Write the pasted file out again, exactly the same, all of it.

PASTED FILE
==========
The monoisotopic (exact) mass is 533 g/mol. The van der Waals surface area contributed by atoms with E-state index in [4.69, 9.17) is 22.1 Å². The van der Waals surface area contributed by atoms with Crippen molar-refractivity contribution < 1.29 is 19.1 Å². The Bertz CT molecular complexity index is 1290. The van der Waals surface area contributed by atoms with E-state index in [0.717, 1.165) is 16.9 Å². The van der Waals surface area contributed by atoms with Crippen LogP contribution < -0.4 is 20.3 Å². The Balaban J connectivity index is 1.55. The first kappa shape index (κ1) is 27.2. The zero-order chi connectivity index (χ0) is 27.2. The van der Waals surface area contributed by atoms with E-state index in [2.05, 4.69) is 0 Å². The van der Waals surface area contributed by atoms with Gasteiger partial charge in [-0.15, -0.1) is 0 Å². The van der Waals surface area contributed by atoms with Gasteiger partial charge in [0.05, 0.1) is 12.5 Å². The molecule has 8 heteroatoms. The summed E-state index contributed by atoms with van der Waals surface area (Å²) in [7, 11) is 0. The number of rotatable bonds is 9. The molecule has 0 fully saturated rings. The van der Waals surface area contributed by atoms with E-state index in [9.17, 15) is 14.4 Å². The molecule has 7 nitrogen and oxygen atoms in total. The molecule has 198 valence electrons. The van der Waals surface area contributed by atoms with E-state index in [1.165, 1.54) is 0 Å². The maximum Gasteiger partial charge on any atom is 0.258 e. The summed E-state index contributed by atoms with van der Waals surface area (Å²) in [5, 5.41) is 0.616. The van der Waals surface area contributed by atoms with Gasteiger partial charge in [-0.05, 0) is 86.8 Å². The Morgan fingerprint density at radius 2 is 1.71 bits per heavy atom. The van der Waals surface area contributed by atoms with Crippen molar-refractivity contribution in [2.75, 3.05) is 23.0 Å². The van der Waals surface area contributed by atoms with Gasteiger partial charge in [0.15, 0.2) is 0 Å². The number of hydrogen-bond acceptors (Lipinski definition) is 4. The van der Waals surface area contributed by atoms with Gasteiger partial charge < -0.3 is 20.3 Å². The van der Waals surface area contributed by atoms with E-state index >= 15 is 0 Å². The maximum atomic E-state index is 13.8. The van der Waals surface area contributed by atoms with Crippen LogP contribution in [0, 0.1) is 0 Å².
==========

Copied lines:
The monoisotopic (exact) mass is 533 g/mol. The van der Waals surface area contributed by atoms with E-state index in [4.69, 9.17) is 22.1 Å². The van der Waals surface area contributed by atoms with Crippen molar-refractivity contribution < 1.29 is 19.1 Å². The Bertz CT molecular complexity index is 1290. The van der Waals surface area contributed by atoms with E-state index in [0.717, 1.165) is 16.9 Å². The van der Waals surface area contributed by atoms with Crippen LogP contribution < -0.4 is 20.3 Å². The Balaban J connectivity index is 1.55. The first kappa shape index (κ1) is 27.2. The zero-order chi connectivity index (χ0) is 27.2. The van der Waals surface area contributed by atoms with E-state index in [2.05, 4.69) is 0 Å². The van der Waals surface area contributed by atoms with Gasteiger partial charge in [-0.15, -0.1) is 0 Å². The van der Waals surface area contributed by atoms with Gasteiger partial charge in [0.05, 0.1) is 12.5 Å². The molecule has 8 heteroatoms. The summed E-state index contributed by atoms with van der Waals surface area (Å²) in [7, 11) is 0. The number of rotatable bonds is 9. The molecule has 0 fully saturated rings. The van der Waals surface area contributed by atoms with E-state index in [9.17, 15) is 14.4 Å². The molecule has 7 nitrogen and oxygen atoms in total. The molecule has 198 valence electrons. The van der Waals surface area contributed by atoms with E-state index in [1.165, 1.54) is 0 Å². The maximum Gasteiger partial charge on any atom is 0.258 e. The summed E-state index contributed by atoms with van der Waals surface area (Å²) in [5, 5.41) is 0.616. The van der Waals surface area contributed by atoms with Gasteiger partial charge in [-0.05, 0) is 86.8 Å². The Morgan fingerprint density at radius 2 is 1.71 bits per heavy atom. The van der Waals surface area contributed by atoms with Crippen molar-refractivity contribution in [2.75, 3.05) is 23.0 Å². The van der Waals surface area contributed by atoms with Gasteiger partial charge in [0.15, 0.2) is 0 Å². The number of hydrogen-bond acceptors (Lipinski definition) is 4. The van der Waals surface area contributed by atoms with Gasteiger partial charge < -0.3 is 20.3 Å². The van der Waals surface area contributed by atoms with E-state index >= 15 is 0 Å². The maximum atomic E-state index is 13.8. The van der Waals surface area contributed by atoms with Crippen LogP contribution in [0, 0.1) is 0 Å².